Digital Transactions - November 2014 - (Page 44)
November 2014 digitaltransactions
the Bitcoin ATMs
By Peter Lucas
Enthusiasts are betting Bitcoin ATMs will be the next step in taking the
digital currency from monetary curiosity to mainstream acceptance.
ince the first Bitcoins were
mined in 2008, evangelists for
the fledgling digital currency
have dreamed of making Bitcoin as
ubiquitous as dollar bills. To say the
least, the road to omnipresence has
been anything but smooth.
Unless a consumer is ambitious
enough to mine Bitcoins, which
requires a deep knowledge of cryptography, batteries of high-powered
computers, and countless hours to
crack the currency's algorithmic code,
Bitcoin exchanges have been the only
other outlet for obtaining the currency.
Most consumers, however, do not
know what a Bitcoin exchange is. Or
they have become wary of them since
Mt. Gox, which reportedly handled
70% of all Bitcoin transactions, collapsed earlier this year after news that
about 850,000 Bitcoins belonging to
its customers were reported stolen.
So consumers need a more convenient, reliable way to buy Bitcoin
if it is to become a mainstream currency. Enter the Bitcoin ATM, a device
designed to make it easy for consumers
to buy Bitcoins and convert them into
cash. The machines work like the traditional ATMs millions of consumer use
every day to withdraw funds from, and
make deposits to, their bank accounts.
"One of the challenges Bitcoin
has faced gaining broader acceptance
is that it is not easy to buy, sell, or
convert Bitcoins into hard cash," says
George Peabody, a partner for Menlo,
Calif. based payments consultancy
Glenbrook Partners LLC. "ATMs
offer faster, easier access to Bitcoins
'Less Time And Risk'
To use a Bitcoin ATM, a consumer
must have a digital Bitcoin wallet.
Within the wallet is a quick-response
(QR) code that, when scanned at the
ATM, authenticates the wallet holder.
The wallet holder then follows the
on-screen prompts to either insert
paper money into the machine to buy
a specific denomination of Bitcoin or
instruct the machine to extract a specific value from the Bitcoin wallet as
cash. Consumers can also print out a
paper copy of the QR code and scan
it at the ATM to initiate a transaction.
To more accurately verify a wallet holder's identity, Las Vegas-based
ATM marketer Robocoin has implemented palm-scanning technology on
its machines. Bitcoin wallet holders
must first register their palm print with
Robocoin before using one of its ATMs.
The advantage of Bitcoin transactions conducted through an ATM vs.
an exchange is real-time settlement,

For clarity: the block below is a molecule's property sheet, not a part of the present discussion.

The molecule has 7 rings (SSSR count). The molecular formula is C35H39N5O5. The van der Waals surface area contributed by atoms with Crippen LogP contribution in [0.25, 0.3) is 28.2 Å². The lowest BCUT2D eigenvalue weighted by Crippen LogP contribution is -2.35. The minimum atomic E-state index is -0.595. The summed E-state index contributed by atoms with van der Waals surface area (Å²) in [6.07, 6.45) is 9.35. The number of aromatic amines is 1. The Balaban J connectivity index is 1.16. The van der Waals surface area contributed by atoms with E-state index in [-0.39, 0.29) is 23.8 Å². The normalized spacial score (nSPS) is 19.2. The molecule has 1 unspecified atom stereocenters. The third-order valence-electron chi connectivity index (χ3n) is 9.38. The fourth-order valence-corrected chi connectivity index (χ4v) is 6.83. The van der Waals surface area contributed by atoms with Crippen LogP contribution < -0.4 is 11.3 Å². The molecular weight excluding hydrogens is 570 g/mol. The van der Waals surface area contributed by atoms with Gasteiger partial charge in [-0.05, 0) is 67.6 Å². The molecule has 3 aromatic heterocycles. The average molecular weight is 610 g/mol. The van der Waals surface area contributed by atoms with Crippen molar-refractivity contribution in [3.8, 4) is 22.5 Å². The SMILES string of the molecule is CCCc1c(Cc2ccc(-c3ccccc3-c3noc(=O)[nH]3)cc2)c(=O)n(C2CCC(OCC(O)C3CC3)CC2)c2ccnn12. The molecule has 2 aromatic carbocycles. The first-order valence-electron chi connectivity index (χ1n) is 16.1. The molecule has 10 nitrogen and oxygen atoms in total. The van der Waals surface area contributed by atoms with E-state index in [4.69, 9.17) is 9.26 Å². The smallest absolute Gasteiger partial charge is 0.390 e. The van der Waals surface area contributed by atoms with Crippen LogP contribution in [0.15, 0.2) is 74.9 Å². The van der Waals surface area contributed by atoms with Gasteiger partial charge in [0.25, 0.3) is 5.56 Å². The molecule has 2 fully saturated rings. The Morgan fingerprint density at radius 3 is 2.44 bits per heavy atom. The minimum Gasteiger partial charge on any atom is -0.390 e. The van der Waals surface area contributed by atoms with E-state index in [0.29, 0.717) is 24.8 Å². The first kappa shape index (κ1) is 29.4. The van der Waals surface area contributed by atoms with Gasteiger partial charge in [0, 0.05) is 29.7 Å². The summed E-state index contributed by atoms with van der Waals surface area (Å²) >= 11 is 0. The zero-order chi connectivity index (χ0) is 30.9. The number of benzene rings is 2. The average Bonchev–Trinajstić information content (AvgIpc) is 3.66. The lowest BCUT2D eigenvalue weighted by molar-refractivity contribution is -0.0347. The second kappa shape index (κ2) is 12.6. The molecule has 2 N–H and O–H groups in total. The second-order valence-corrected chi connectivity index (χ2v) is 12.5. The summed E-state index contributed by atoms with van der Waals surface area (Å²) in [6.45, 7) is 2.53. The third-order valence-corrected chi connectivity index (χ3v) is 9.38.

which removes the risk that the value
of the Bitcoin will decline before it is
* digitaltransactions * November 2014
deposited in the buyer's account. It can
take up to seven days to clear a transaction through a Bitcoin exchange, during which time the currency's value can
fluctuate based on whether speculators
bid the price up or down. That's a scary
thought for most consumers not used to
such wild swings in value in currency.
"For consumers that want to use Bitcoin right away to make purchases, buying Bitcoin through an ATM involves
less time and risk," says Peabody.
An added benefit of Bitcoin ATMs
is that consumers can buy a portion
of a Bitcoin, such as $100 worth, as
opposed to an entire Bitcoin, which
as of mid-October was trading around
$360. Exchanges do not sell or trade
fractions of Bitcoins.
"Being able to buy a portion of a
Bitcoin makes the currency more accessible to consumers," says Haseeb Awan,
chief management officer and cofounder of BitAccess Inc., an Ottawa,
Canada-based Bitcoin ATM maker.
Because Bitcoin ATMs are so new,
there is no accurate count as to how
many have been deployed by the handful of manufacturers producing them.
About 50 ATMs that dispense Bitcoins and convert them to cash for withdrawal have been deployed worldwide,
according to Evan Rose, president and
chief executive of San Diego-based
ATM maker Genesis Coin Inc., which
has sold about 30 ATMs. BitAccess has
Table of Contents for the Digital Edition of Digital Transactions - November 2014
The Gimlet Eye: Don't Write off POS Terminals Just Yet
Trends & Tactiics
Acquiring: POS Terminals Have a Future, And It's Looking Good
Strategies: Behind the Acquirers' M&A Spree
Cover Story: The 10 Most Pressing Issues in E-Payments
Acquiring: Should They Stay Or Should They Go?
Digital Currency: Here Come the Bitcoin ATMs
Endpoint: Why It's Different With Apple Pay
Digital Transactions - November 2014